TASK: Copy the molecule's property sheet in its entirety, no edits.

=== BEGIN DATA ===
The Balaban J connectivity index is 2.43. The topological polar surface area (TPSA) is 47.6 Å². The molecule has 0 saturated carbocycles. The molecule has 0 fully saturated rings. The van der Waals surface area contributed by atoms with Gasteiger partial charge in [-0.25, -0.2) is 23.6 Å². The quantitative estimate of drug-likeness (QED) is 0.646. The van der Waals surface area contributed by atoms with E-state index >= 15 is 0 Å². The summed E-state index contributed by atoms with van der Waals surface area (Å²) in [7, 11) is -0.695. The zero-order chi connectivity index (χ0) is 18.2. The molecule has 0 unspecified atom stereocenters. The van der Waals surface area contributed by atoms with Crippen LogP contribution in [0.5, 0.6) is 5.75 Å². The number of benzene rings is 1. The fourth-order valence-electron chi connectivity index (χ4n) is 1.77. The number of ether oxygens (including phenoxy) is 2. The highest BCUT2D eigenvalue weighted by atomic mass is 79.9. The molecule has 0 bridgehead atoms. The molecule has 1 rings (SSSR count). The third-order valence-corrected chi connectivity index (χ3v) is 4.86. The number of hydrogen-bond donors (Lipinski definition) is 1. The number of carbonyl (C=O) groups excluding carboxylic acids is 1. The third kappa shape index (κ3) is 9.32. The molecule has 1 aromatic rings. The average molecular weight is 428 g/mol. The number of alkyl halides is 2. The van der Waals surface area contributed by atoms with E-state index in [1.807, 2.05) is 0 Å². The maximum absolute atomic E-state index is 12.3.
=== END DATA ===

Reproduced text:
The Balaban J connectivity index is 2.43. The topological polar surface area (TPSA) is 47.6 Å². The molecule has 0 saturated carbocycles. The molecule has 0 fully saturated rings. The van der Waals surface area contributed by atoms with Gasteiger partial charge in [-0.25, -0.2) is 23.6 Å². The quantitative estimate of drug-likeness (QED) is 0.646. The van der Waals surface area contributed by atoms with E-state index >= 15 is 0 Å². The summed E-state index contributed by atoms with van der Waals surface area (Å²) in [7, 11) is -0.695. The zero-order chi connectivity index (χ0) is 18.2. The molecule has 0 unspecified atom stereocenters. The van der Waals surface area contributed by atoms with Crippen LogP contribution in [0.5, 0.6) is 5.75 Å². The number of benzene rings is 1. The fourth-order valence-electron chi connectivity index (χ4n) is 1.77. The number of ether oxygens (including phenoxy) is 2. The highest BCUT2D eigenvalue weighted by atomic mass is 79.9. The molecule has 0 bridgehead atoms. The molecule has 1 rings (SSSR count). The third-order valence-corrected chi connectivity index (χ3v) is 4.86. The number of hydrogen-bond donors (Lipinski definition) is 1. The number of carbonyl (C=O) groups excluding carboxylic acids is 1. The third kappa shape index (κ3) is 9.32. The molecule has 1 aromatic rings. The average molecular weight is 428 g/mol. The number of alkyl halides is 2. The van der Waals surface area contributed by atoms with E-state index in [1.807, 2.05) is 0 Å². The maximum absolute atomic E-state index is 12.3.